Most useful Devinator thanks very much.
In response to a couple of your points:
All data will get aggregated at some point unless it's peer to peer. The VoIP server and gateway is most likely to be located in the enterprise core which is also likely to host your WLAN controller (if you have one) and the more powerful wired switches.
This may be a little crude but let's take an RTP packet (214 bytes on the wire) and add a CAPWAP header (54 bytes). A packet typically contains say 20ms of voice so 50 pps = 107.2kbps. For 100 simultaneous calls in progress that's 10.72Mbps. Given that an enterprise controller is going to have at least 1Gbps connection I can't see it struggling that much with just over a 1% load, particularly if appropriate QoS is configured. Assuming my maths is correct on that one of course...
I take your point about the CAM table updates though it's the "most" which worries me.
For me, the WiFi is a service and services live in the core with all the authentication, filtering and switching power that lives there too.
Something just doesn't sit right with me about potentially the weakest link in my security fence having as many entry points as I have APs.
A controller is a bottleneck? Well - only if I sized it wrong.
A controller is a single point of failure? Yes, if I didn't buy a backup though even then the failover may not be particularly rapid!
I think we've identified the pros and cons of each approach and it's as much a philosophical argument as a technical one.
Thank you all for your advice and opinions.
I stand corrected regarding the roam time increase with doubling the channel. I was using information I received from VoIP a phone manufacturer. Just out of curiousity, I've often wondered how guest networks are handled in CCA. I've always thought that was the hardest thing to remove from the controller.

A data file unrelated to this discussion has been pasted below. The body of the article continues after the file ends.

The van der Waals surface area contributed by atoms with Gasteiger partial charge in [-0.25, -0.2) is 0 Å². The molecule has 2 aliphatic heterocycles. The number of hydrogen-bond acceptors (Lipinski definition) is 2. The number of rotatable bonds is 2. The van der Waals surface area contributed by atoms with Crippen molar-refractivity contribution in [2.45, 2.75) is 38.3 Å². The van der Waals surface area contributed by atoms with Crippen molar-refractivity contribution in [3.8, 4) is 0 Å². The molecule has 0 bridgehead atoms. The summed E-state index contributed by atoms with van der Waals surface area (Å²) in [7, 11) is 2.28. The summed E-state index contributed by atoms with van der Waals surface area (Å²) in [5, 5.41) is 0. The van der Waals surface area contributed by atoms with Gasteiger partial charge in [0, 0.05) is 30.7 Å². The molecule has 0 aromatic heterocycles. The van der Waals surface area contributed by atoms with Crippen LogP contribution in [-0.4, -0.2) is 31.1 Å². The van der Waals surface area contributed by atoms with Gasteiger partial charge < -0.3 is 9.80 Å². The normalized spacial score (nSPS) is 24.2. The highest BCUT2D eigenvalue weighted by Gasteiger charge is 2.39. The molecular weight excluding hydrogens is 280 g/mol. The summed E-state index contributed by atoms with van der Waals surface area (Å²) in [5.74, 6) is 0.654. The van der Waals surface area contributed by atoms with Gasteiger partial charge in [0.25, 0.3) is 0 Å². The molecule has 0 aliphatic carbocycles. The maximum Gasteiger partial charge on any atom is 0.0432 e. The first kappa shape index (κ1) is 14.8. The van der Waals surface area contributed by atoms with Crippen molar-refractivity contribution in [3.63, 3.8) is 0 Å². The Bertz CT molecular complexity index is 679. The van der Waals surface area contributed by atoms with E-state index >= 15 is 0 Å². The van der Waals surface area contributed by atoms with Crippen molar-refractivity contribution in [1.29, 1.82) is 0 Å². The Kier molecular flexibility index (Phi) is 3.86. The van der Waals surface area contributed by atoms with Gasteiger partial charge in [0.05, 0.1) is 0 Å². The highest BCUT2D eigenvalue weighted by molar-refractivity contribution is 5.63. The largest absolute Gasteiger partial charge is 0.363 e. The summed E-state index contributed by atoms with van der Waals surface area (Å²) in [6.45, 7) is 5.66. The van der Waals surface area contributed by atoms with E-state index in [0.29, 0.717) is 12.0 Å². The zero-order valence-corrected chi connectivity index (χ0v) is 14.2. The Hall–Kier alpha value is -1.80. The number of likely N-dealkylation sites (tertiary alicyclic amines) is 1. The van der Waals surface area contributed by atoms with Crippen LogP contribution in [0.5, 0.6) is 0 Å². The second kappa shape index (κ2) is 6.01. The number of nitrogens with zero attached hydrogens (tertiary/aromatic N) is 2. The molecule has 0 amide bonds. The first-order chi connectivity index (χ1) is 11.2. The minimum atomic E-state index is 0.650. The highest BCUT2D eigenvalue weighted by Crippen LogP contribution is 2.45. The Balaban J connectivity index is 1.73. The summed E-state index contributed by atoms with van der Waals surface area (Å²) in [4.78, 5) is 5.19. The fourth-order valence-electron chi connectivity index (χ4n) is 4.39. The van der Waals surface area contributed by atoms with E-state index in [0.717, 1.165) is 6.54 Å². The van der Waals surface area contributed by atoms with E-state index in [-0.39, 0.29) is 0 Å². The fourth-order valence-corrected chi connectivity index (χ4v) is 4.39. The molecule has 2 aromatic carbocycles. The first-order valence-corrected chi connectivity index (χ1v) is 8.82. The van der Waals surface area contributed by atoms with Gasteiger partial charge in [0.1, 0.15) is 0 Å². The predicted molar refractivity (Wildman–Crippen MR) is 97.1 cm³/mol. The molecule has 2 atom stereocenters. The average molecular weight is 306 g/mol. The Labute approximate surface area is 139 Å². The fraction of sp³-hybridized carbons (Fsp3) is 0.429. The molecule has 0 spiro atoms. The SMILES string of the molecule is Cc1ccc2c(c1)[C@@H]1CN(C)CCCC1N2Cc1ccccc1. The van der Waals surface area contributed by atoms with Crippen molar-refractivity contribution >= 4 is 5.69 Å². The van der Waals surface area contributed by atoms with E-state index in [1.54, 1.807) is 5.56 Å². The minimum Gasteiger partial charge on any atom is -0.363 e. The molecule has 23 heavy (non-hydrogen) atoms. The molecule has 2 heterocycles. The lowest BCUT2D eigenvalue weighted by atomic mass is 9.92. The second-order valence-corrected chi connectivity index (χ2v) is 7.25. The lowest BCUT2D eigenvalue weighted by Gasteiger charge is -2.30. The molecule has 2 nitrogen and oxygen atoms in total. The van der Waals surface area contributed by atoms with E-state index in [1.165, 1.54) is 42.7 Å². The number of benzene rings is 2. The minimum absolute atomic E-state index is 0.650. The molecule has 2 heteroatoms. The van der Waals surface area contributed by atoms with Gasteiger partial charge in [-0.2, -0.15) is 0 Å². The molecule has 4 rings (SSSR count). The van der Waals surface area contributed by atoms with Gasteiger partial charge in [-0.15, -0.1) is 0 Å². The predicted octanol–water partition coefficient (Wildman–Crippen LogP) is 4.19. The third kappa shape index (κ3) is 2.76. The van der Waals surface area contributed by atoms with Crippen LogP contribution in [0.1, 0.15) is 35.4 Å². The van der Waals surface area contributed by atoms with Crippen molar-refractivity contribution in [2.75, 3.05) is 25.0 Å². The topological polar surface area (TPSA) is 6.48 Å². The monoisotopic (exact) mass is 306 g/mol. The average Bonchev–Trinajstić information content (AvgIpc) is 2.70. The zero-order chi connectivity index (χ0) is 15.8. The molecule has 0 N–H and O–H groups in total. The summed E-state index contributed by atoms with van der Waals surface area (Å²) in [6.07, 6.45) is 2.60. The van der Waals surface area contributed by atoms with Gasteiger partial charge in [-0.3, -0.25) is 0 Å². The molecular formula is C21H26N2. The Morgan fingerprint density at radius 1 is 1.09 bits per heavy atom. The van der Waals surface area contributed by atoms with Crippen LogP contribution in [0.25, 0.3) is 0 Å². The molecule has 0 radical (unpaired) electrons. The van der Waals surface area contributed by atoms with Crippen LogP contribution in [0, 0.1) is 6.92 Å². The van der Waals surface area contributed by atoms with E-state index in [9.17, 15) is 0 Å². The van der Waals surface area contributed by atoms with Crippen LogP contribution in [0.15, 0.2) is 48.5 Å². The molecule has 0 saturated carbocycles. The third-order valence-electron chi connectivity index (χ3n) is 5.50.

Excellent post. Loads of good stuff. You can almost hear the flagman saying "Gentlemen start your engines" as Team Controller and Team Get That Controller Out of Here get revved up......
Well let me end this discussion. The original question was "is there any advantage to using a controller in a voice deployment?" And to answer that: it depends. Do your homework and choose the solution that is right for you. Always, a fun time especially when Devin joins the conversation. It certainly gives me a lot to think about. Have a good weekend all.
I stand corrected. So who could be the other manufacturer of a non-controller based solution (sorry Devin, just curious!!!)?
Sorry Craig, this is not an answer to your question.
Don't Spectralink phones also ignore the random backoff requirements of wireless links, and does this make a shambles of everyone elses latency?
Other manufacturers would be Bluesocket and very shortly Ubiquiti (but i'm not sure if they are proper distributed systems or just cloud based control).
BlueSocket still 'appears' to be controller based, just not a traditional box in the cabinet. Possibly cloub based as you mentioned.
"The Bluesocket vWLAN? distributed architecture enables over a 10x increase in the total traffic. Because the packet forwarding functionality is offloaded from the controller to the access point, the controller is free to now manage thousands of AP's and 10s of thousands of users."
So is this technically controller-less or not?
Is there a definative description of a WLAN controller or does each manfacturer devise their own?
Sorry for being gone so long. :) Here are my responses to posts since my post:
As to "Aggregated at some point", that depends on the type of traffic really. What about a laptop sending a print job over Wi-Fi and Ethernet to a local printer? What about a VoIP call (which is peer-to-peer)? The VoIP server might be located in the core, but it's typically only used for call setup/teardown, not the actual VoIP traffic. The VoIP traffic itself flows directly from phone-to-phone. VoIP traffic is negligible in the big scheme of throughput, but it's not negligible when it comes to how it must be coordinated alongside data and video within a BSS (an AP radio's cell). Consider what small packets do to an AP's CPU...they tank its overall capacity just like small packets tank a router's overall capacity. For that reason, Aerohive uses dual-core CPUs in our AP300 series - to keep PPS high in addition to Mbps.